“Language is one of the few common experiences humanity has.”
So begins the Preface to Kory Stamper’s wonderful memoir, Word By Word: The Secret Life of Dictionaries.
Hanging on Stamper’s personal narrative about how she came to be a lexicographer at Merriam-Webster and what that work is like is the entertaining history of the English words with which humans have recorded their knowledge, experience, beliefs and discoveries. This discussion of words also includes a discussion of linguistic prejudice, that attitude that self-appointed grammar police cop when someone doesn’t follow their* prescribed rules.
You’d be correct if you imagined that dictionary editors spend eight hours a day in silent study, but you’d be dead wrong if for a moment you thought that reading about it would be boring.
Stamper writes with attitude.
That attitude arises from the little thought any normal person gives to the writing of dictionaries – including most lexicographers before they take the job. Before the internet, high school graduates received a dictionary before going off to college. I still have my red, clothbound Merriam-Webster Collegiate, which Stamper claims “is one of the best-selling books in American history and may be second in sales only to the Bible.” (In a footnote following this claim, she admits that this is more likely for having been “one of the oldest continuously published desk dictionaries around,” not because there’s any hard data.)
The Collegiate is a desk dictionary, not the big fat one that people use as booster seats for visiting grandkids. That one – The Webster’s Third New International Dictionary, Unabridged – is, as Stamper notes, obsolete the moment it rolls off the press. Because even though most of us who use a dictionary do so to check meaning, spelling and usage, a dictionary is, ultimately, an historical document. It’s a snapshot of the language as it was during the ten or more years during which the lexicographers in a dingy building in Springfield, Massachusetts worked to update it.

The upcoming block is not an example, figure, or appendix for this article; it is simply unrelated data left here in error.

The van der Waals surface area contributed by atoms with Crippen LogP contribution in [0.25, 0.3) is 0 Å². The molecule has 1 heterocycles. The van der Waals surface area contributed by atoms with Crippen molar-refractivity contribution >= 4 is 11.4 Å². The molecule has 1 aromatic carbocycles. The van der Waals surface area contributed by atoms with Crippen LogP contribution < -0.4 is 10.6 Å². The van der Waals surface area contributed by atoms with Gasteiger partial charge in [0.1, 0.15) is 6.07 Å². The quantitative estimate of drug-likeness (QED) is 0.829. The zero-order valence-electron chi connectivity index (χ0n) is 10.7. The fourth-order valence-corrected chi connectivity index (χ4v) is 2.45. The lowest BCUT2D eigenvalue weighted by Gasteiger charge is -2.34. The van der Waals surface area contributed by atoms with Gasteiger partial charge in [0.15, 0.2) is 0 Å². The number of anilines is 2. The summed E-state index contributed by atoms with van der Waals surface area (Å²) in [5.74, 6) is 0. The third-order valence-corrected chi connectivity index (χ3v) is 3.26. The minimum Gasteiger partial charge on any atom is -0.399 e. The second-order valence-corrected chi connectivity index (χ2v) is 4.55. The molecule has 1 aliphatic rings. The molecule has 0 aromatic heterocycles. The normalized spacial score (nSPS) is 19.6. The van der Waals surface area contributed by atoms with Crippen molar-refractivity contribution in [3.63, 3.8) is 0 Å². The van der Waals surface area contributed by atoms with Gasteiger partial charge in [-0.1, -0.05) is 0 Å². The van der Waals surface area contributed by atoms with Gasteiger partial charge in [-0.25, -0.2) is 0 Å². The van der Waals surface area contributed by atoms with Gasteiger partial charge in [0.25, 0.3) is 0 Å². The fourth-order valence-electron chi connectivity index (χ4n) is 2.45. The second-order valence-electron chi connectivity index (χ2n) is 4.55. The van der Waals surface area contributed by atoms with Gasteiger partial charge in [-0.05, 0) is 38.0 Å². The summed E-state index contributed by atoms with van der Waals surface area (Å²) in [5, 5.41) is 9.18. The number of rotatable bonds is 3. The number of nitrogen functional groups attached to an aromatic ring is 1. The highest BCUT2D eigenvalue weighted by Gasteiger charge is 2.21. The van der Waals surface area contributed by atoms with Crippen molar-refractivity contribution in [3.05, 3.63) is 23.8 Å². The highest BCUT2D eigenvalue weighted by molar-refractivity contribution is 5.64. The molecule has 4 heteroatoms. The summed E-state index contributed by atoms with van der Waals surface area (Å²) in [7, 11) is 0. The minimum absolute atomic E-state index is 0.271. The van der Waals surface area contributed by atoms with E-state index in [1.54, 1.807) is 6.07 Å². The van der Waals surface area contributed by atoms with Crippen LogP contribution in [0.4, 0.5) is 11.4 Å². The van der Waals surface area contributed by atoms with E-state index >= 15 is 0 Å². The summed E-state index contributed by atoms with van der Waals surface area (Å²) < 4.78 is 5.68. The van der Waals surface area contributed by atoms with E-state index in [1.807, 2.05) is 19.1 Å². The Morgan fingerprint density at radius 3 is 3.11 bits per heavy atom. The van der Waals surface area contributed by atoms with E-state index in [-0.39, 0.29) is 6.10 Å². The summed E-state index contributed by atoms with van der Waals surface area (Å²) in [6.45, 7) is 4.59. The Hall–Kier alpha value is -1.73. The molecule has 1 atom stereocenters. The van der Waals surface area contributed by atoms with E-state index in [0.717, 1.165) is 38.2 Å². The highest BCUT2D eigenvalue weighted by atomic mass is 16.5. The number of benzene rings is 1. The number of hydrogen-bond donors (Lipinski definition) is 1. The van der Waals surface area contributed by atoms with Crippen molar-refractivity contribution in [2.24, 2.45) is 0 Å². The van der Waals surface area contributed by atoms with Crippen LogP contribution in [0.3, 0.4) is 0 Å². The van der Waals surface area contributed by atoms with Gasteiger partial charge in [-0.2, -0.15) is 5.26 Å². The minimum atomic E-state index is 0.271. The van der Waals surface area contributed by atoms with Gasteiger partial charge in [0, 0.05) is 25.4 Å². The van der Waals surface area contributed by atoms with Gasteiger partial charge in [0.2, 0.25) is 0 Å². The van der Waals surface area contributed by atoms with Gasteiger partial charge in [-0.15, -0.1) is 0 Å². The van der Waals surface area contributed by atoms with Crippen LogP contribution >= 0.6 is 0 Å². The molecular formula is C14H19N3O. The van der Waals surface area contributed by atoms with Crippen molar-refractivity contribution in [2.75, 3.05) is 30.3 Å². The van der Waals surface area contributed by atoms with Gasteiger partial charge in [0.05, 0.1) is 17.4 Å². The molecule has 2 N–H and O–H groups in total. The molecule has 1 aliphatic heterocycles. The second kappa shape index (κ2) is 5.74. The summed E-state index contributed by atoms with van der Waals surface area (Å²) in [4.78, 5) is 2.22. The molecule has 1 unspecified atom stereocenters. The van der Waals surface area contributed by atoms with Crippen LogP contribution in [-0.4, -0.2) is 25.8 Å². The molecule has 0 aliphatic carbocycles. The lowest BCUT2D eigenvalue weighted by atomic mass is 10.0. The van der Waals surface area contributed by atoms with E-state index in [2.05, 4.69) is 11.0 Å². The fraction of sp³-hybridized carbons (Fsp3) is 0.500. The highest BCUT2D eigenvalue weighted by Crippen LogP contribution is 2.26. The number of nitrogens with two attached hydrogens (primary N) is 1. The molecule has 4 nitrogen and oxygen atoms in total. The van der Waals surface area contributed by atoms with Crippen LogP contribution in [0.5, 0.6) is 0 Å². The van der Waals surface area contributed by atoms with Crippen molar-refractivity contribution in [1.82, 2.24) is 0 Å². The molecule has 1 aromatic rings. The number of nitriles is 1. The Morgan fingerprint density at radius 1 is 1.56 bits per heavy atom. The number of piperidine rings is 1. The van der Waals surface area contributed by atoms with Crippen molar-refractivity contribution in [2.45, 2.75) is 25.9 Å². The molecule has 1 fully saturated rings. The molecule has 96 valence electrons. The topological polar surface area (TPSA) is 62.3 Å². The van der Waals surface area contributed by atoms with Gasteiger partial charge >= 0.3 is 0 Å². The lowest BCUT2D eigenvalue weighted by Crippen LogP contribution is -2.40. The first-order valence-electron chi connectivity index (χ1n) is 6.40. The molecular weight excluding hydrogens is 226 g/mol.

As Stamper makes clear with humor and great stories, English is not static. Words can’t be caged on a page. How people use language changes all the time. And the history of those changes offer a glimpse into the history of those who use those words.
Word By Word is not just a terrific book about words, but also an excellently written personal memoir that tells the story about The Secret Life of Dictionaries, proving that any subject can spawn a compelling narrative when well told.
 Stamper explains that the singular “their” actually dates back to the fourteenth century.
Deborah Lee Luskin is not ashamed to say that she owns about half a dozen English dictionaries – and regularly reads them.